Fourth, crying about how Disney, “is doing this to children!!!!” is patently absurd, falsifiable and pointless. It detracts from an important point which you could have made and supplants it with opining hyperbole which only an ideologue could love.

    Fifth, your children, if you have them, are your responsibility and not Disney’s responsibility. If you don’t like the images then don’t let your child watch Disney. Oh right, Disney isn’t making cartoons with these characters anymore. You might also whine about the rampant sexism in mass popular culture. Very original daring and provocative.

    Sixth, if you can’t manage your children properly than you’re a terrible parent. You cannot expect Disney to raise your child and if you do, as this post implies, then you cannot get angry at it when it makes its own decisions. Either you parent or they parent. Your Choice!

    Seventh, stop trying to coerce social responsibility on companies. Its factually unimportant. They can choose to market to whomever they want however they want. It is your choice as a parent to determine what your children consume.

    • JT Eberhard

      It’s comments like yours that really tempt me on my policy of not banning people or deleting comments if they at least attempt to make an argument. Your comment is so blatantly unfair and so sadly lacking in compassion that I admit being tempted to erase it.

      This is just horrible.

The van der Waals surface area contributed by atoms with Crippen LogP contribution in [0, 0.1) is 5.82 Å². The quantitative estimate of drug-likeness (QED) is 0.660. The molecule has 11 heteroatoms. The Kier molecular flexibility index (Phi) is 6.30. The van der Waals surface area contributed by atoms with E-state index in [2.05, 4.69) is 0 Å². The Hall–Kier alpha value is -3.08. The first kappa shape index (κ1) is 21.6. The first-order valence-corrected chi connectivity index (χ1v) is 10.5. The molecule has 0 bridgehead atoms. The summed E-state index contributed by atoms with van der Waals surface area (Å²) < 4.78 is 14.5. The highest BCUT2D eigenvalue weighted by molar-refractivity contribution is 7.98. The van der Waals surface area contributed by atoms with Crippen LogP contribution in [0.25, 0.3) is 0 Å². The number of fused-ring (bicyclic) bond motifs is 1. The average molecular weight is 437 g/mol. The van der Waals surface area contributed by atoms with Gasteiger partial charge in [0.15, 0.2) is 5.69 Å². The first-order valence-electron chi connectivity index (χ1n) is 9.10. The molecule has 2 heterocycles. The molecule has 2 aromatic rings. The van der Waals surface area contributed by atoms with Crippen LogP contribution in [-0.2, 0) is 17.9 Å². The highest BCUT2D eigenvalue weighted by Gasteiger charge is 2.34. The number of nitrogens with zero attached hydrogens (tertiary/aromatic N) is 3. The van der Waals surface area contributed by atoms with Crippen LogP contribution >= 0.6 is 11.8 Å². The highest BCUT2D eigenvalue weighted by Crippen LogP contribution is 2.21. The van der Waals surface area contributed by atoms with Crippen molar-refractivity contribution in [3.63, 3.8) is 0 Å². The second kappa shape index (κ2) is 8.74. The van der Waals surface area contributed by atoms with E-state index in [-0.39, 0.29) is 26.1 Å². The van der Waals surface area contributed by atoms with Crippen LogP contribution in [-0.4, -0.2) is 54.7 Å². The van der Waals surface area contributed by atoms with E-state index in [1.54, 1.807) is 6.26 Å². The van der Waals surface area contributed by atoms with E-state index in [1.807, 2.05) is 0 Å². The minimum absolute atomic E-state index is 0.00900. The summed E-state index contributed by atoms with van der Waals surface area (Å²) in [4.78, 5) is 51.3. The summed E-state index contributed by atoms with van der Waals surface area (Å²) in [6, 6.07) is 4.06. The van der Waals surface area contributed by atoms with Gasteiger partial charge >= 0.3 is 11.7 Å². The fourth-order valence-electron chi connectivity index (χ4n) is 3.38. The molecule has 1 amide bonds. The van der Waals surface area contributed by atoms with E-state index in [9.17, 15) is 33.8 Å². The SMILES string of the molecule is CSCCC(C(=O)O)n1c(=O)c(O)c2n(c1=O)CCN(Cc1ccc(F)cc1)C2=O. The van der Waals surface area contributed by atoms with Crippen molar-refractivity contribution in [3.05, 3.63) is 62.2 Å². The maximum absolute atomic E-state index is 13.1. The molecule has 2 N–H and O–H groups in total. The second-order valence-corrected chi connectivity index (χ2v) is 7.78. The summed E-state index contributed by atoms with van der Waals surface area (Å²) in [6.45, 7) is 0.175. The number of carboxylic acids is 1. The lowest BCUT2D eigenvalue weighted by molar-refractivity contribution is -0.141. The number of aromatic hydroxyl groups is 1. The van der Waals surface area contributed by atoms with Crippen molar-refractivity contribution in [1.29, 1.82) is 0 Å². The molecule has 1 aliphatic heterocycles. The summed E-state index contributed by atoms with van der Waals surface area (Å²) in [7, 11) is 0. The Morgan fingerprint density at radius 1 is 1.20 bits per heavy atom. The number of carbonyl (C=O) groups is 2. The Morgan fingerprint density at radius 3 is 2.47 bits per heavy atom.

• RuQu

      Yes, this is an isolated release. However, if it is popular there, or goes over well, what will that do to the odds of Disney rolling out this re-imagining of Minnie Mouse on a larger scale?

      It is right and proper to express disapproval while the scale is still small.

      Disney is also a widely trusted and respected source of children’s content. Yes, parents should review what their children watch before exposing them to it, but a parent cannot watch all of the content in advance. You watch a few episodes, declare a show “acceptable” and then expect it to stay that way. Disney as a mega-franchise has been widely given the “acceptable” label by parents for generations now, so this change to an unacceptable message is of concern. It is also of value to escalate the attention that it gets so parents who already “cleared” Disney content know to take a second look in the near future and make sure it is still acceptable.